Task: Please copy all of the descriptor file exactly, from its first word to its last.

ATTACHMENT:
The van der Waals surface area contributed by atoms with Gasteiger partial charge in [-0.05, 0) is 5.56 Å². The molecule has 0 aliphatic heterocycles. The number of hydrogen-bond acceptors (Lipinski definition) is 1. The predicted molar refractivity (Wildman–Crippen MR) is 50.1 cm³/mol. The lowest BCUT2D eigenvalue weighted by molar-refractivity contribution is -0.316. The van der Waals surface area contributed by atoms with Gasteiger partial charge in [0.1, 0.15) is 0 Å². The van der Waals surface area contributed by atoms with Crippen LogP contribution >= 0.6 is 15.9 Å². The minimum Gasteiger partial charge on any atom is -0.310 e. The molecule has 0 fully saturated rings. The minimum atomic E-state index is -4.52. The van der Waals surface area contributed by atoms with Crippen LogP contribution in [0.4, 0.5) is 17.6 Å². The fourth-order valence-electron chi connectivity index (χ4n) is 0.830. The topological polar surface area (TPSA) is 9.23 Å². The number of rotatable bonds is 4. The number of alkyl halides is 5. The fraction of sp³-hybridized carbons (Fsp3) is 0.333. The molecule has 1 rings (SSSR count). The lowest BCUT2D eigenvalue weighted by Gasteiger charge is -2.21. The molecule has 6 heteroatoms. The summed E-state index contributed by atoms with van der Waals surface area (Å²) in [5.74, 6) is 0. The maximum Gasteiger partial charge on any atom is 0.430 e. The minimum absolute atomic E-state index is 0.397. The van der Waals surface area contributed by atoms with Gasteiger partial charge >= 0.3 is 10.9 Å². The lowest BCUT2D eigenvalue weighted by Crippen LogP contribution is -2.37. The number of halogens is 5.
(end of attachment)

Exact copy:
The van der Waals surface area contributed by atoms with Gasteiger partial charge in [-0.05, 0) is 5.56 Å². The molecule has 0 aliphatic heterocycles. The number of hydrogen-bond acceptors (Lipinski definition) is 1. The predicted molar refractivity (Wildman–Crippen MR) is 50.1 cm³/mol. The lowest BCUT2D eigenvalue weighted by molar-refractivity contribution is -0.316. The van der Waals surface area contributed by atoms with Gasteiger partial charge in [0.1, 0.15) is 0 Å². The van der Waals surface area contributed by atoms with Crippen LogP contribution >= 0.6 is 15.9 Å². The minimum Gasteiger partial charge on any atom is -0.310 e. The molecule has 0 fully saturated rings. The minimum atomic E-state index is -4.52. The van der Waals surface area contributed by atoms with Crippen LogP contribution in [0.4, 0.5) is 17.6 Å². The fourth-order valence-electron chi connectivity index (χ4n) is 0.830. The topological polar surface area (TPSA) is 9.23 Å². The number of rotatable bonds is 4. The number of alkyl halides is 5. The fraction of sp³-hybridized carbons (Fsp3) is 0.333. The molecule has 1 rings (SSSR count). The lowest BCUT2D eigenvalue weighted by Gasteiger charge is -2.21. The molecule has 6 heteroatoms. The summed E-state index contributed by atoms with van der Waals surface area (Å²) in [5.74, 6) is 0. The maximum Gasteiger partial charge on any atom is 0.430 e. The minimum absolute atomic E-state index is 0.397. The van der Waals surface area contributed by atoms with Gasteiger partial charge >= 0.3 is 10.9 Å². The lowest BCUT2D eigenvalue weighted by Crippen LogP contribution is -2.37. The number of halogens is 5.